• AND – now I’m flying to the United States for 3+ weeks! AND if you can believe it, I bought the ticket 3 days ago.  One of the most last-minute crazy-ass trips I’ve ever, ever organized (or not organized, as so happens).  Even when I went to India, I got the ticket 2 weeks before I went.  Ah, life

So…getting back into blogging sucks.  When you finally get on a roll, you’re on a roll.  That’s what I’m attempting to do.  I’m going to post some pics, have some laughs, and send me some love in the form of comments, my dears.

My Pretty Apartment

Our Rooftop Garden

I discovered the panorama setting...

And the collage setting...

And the frame setting...of my camera phone...I see fun in my future

Sunset in Jaffa in the Adjami neighborhood

Fischer after the sex change operation

Tons of herbs my sister's friends brought from kibbutz. This is a fraction of what I froze.

Quick vegan attempt at a lasagna type thing - that's a whole "Mangol" Leaf on top (chard?)

Pretty salmon as a mezze at Manta Ray

Antique coffee cup at Basta near the shuk

Amazing Israeli group playing classical Indian music at the close of a 2-day meditation retreat

Very satisfying and affordable grilled cheese at Segafredo on Frishman - ask for tomatoes inside

Best cheeses in Tel Aviv - Hinawi Carlebach

Wearing his heart on his sleeve? Time running out?

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A ripe, runny Camembert. At iGourmet.com.

I discovered the best place in Israel to buy cheese.  Shockingly enough, it’s in the wine shop I’ve worked at a half-dozen times — I simply never explored the other rooms containing the super-expensive butcher and deli, as by the end of a 5-hour shift talking, pouring, flirting, selling wine on your feet, you just want to get the hell out of there.  Yesterday after I finished polishing my wine glasses I was still feeling rather spry and curious (very good day for sales), and to tell the truth, I fancied buying some handmade un-kosher sausages for dinner (the shop is owned by Christian Arabs, so I thought I might snag some real pork bangers).  No luck.  I didn’t like what I saw at the butcher’s counter, so I made my way past the cheeses.  And stopped for a half hour.

Wine and More” – the Hinnawi family’s branch on Carlebach (Carlebach 25, Tel Aviv), is pretty awesome.  Cheeses so overpriced, I wanted to cry, but awesome.   The wines are reasonable, but I suppose when you’re the only one in Israel selling Epoisse and Brunost and Extra-Oud Goudsa Kaas, you can pick your price.  And boy did they.

Hinnawi Carlebach - the cheese section in the back

I came out with three cheeses I haven’t eaten in years and years — but paid close to 100 shekels (30 USD) after a 20% discount (b/c the cheesemonger was a nice guy who used to be a ballet dancer in NYC for 18 years before he came back to Israel to run a restaurant for twelve years that went out of business two years ago) for an amount of cheese that would have cost me maybe $15 at a Whole Foods or less than $10 at a regular grocery store (not that they would have these cheeses).  Seriously folks.  Three slices of cheese.  With a discount.  But I had to have ’em.  They were the best.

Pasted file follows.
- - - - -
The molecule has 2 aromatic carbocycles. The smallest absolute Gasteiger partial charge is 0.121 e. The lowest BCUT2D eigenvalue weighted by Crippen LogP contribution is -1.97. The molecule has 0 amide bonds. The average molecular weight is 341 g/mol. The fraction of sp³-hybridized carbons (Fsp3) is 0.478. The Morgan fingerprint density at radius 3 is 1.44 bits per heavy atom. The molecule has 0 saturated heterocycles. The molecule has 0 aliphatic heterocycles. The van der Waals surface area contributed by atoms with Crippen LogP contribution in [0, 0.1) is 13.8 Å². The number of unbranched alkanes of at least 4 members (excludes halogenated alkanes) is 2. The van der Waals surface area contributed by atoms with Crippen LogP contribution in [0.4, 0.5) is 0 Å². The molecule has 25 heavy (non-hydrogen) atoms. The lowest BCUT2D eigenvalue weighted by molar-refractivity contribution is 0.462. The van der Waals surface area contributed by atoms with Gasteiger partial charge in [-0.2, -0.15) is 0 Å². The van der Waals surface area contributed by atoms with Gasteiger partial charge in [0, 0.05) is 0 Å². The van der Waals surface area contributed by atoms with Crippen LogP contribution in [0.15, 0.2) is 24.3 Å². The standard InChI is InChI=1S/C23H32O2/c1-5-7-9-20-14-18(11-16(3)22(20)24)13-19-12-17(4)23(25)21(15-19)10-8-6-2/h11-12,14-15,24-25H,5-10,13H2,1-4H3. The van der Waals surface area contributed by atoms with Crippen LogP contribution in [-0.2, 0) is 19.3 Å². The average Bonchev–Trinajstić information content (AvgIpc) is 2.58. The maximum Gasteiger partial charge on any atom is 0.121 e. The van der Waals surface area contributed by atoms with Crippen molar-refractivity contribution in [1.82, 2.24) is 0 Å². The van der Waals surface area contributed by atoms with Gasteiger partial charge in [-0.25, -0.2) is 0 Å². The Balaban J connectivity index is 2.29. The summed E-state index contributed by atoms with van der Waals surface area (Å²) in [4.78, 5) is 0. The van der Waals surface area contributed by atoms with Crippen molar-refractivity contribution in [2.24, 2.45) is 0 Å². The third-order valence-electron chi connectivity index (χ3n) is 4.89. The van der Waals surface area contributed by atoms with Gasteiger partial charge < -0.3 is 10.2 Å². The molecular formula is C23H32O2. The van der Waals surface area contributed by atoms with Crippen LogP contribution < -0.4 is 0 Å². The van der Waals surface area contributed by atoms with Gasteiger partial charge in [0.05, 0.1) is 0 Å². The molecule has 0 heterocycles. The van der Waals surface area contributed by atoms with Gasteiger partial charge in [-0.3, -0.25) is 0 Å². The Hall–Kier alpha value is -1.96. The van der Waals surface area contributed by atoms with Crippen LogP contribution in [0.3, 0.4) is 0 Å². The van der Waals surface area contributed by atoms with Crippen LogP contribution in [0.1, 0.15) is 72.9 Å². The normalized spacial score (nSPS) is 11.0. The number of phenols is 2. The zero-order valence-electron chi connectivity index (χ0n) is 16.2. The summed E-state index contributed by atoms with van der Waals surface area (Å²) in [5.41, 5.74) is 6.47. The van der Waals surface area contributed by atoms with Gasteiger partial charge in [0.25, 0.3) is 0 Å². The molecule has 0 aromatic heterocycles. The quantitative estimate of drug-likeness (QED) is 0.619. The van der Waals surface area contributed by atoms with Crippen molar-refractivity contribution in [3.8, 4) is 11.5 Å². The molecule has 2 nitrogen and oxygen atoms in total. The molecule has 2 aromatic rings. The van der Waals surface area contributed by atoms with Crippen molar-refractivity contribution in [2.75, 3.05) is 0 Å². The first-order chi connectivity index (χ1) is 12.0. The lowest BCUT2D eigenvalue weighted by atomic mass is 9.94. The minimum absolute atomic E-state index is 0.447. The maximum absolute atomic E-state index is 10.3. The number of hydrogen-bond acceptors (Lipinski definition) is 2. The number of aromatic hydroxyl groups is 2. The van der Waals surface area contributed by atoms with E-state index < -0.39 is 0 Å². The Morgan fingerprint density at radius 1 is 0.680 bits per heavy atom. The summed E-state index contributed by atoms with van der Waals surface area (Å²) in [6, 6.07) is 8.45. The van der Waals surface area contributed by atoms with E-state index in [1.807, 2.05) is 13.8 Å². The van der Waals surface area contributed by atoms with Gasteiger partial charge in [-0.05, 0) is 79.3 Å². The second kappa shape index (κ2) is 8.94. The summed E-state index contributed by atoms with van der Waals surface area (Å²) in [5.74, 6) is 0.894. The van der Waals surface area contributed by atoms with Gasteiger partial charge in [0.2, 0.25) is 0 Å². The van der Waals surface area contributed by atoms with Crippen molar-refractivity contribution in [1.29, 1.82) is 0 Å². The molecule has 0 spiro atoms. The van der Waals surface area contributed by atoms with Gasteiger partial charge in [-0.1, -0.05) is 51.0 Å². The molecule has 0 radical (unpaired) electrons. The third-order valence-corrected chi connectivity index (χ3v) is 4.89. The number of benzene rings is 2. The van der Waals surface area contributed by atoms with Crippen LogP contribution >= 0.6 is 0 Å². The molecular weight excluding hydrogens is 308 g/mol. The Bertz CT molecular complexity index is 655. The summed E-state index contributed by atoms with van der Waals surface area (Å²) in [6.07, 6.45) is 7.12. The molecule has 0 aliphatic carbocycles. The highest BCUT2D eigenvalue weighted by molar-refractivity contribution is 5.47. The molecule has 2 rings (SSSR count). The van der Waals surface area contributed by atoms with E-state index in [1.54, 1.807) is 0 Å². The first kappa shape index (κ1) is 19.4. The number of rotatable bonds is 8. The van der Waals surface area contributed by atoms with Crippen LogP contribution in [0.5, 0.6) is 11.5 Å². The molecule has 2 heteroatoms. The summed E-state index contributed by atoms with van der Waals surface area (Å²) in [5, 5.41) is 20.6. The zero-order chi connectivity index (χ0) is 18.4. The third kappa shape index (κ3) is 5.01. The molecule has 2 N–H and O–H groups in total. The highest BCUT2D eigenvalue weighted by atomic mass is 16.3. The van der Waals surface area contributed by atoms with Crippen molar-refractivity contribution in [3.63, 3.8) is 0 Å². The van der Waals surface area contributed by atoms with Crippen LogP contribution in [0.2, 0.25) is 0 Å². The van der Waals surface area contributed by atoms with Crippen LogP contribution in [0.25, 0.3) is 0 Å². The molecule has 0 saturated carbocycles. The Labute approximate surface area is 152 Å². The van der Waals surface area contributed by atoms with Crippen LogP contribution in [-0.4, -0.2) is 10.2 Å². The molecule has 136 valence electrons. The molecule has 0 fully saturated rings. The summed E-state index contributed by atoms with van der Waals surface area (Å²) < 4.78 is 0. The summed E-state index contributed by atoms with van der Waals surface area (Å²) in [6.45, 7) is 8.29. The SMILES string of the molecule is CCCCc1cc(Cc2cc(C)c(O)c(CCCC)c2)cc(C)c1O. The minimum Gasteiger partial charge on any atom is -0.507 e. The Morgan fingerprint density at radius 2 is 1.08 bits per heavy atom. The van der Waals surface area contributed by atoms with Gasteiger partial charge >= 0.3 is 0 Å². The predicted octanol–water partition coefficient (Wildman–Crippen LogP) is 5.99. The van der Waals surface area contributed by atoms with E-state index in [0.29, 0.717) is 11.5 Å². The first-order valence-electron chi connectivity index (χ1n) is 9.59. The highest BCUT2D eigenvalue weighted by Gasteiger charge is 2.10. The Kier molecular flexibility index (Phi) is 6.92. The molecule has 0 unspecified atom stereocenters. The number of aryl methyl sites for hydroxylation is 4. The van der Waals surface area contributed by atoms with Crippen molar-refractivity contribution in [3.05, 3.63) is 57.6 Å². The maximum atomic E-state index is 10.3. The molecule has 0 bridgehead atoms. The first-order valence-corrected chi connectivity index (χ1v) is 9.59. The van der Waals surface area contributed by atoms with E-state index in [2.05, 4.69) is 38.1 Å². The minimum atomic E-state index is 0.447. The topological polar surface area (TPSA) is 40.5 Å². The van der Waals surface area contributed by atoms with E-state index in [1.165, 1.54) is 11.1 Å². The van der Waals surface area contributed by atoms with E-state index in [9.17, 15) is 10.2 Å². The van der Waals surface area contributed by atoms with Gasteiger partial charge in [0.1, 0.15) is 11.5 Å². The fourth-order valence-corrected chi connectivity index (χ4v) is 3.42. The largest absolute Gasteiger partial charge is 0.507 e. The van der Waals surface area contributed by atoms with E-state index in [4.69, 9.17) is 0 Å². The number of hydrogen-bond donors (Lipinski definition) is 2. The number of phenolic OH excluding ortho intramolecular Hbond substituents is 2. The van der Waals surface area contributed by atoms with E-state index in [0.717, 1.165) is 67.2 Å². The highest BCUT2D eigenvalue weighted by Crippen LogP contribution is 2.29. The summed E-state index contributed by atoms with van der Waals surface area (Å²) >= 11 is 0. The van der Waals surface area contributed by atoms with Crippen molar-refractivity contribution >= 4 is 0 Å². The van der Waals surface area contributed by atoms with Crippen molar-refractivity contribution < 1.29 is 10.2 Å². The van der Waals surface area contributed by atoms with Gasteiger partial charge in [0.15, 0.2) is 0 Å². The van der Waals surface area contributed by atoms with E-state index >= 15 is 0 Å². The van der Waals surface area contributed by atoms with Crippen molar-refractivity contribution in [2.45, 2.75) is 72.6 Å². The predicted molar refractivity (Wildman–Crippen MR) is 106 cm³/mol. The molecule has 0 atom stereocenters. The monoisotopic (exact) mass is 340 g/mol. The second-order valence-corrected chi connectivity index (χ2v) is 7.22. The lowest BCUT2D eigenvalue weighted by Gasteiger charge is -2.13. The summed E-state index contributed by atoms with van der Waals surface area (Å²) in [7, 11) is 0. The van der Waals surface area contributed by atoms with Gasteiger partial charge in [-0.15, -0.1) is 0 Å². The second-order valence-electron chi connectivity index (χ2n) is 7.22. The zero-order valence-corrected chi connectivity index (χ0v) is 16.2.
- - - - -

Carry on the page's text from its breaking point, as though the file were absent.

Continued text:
Bleu des Basques

A little bit about why I adore cheese — apart from the fact that cheese is delicious, and that I have yet to meet one I didn’t like (including Norwegian “rotten cheese” that smells like the worst 10-day-old socks and causes most people to vomit)  — for pennies, for the change beneath your sofa cushions, you can have the best.  The very best.  Because even though I paid through the roof for a few hundred grams of three cheeses — I could never have bought the finest bottle of Champagne for that amount.  I couldn’t have snagged any fois gras.  No truffles.  No Michelin-starred filet mignon.  Because folks, this is what this cheese is — the very best in the world.  My $30 bought me 2-3 days worth (if I’m lucky) of a ride in a Porsche.  I truly believe that.  Each and every one of these cheeses is handmade, by real people, with recipes that are hundreds of years old, are aged in locations specific to the type of cheese, and many many have been awarded AOC (regional and production approval – like for wines), or similar, and are true products of their terroir.

The incomperable Epoisse

Many of us may never get to drink a bottle of Cristal while wolfing down Iranian Caviar on a yacht off the French Riviera.  But with $5-10 in your pocket, your local cheese shop will send you home with the world’s best cheese.  Maybe not a lot of it.  But it’s the genuine article, and an incredible pleasure to behold. I mean, who wouldn’t want to have the Mona Lisa in their home for an evening?  AND get to eat it?

Norway's sweet & creamy "Brown Cheese"

I urge all of you to go to your local cheese shop, or even a Whole Foods, and taste (if they don’t let you taste, it’s not a good cheese shop — you should be able to sample almost everything before buying — with the exception of the soft cheeses that would fall apart and need their rinds unbroken to keep aging) — and buy cheese.  If you don’t know where to buy good cheese, go online, open the yellow pages, ask a friend.  There is no excuse for waxy grocery store Swiss and mild neon orange cheddar.

I can’t tell you what an awesome thing  it was to arrive at home with those cheeses after that long long day on my feet.  I put together a plate with small slices of Norwegian brown cheese, Bleu des Basques, and a super-white hard aged goat’s cheese, a few buttery crackers, a handful of organic dates (I live in Israel, after all), and a couple tiny clementines.  If that isn’t a feast fit for a king, I don’t know what is.  Add a glass of cheap Scotch, the last couple episodes of Firefly, and I achieved an hour’s worth of bliss.  Believe me, that kind of peace is worth its weight in gold.  Not that that sentence makes any sense.

Sent to me by a facebook friend – if you haven’t seen this video, you must: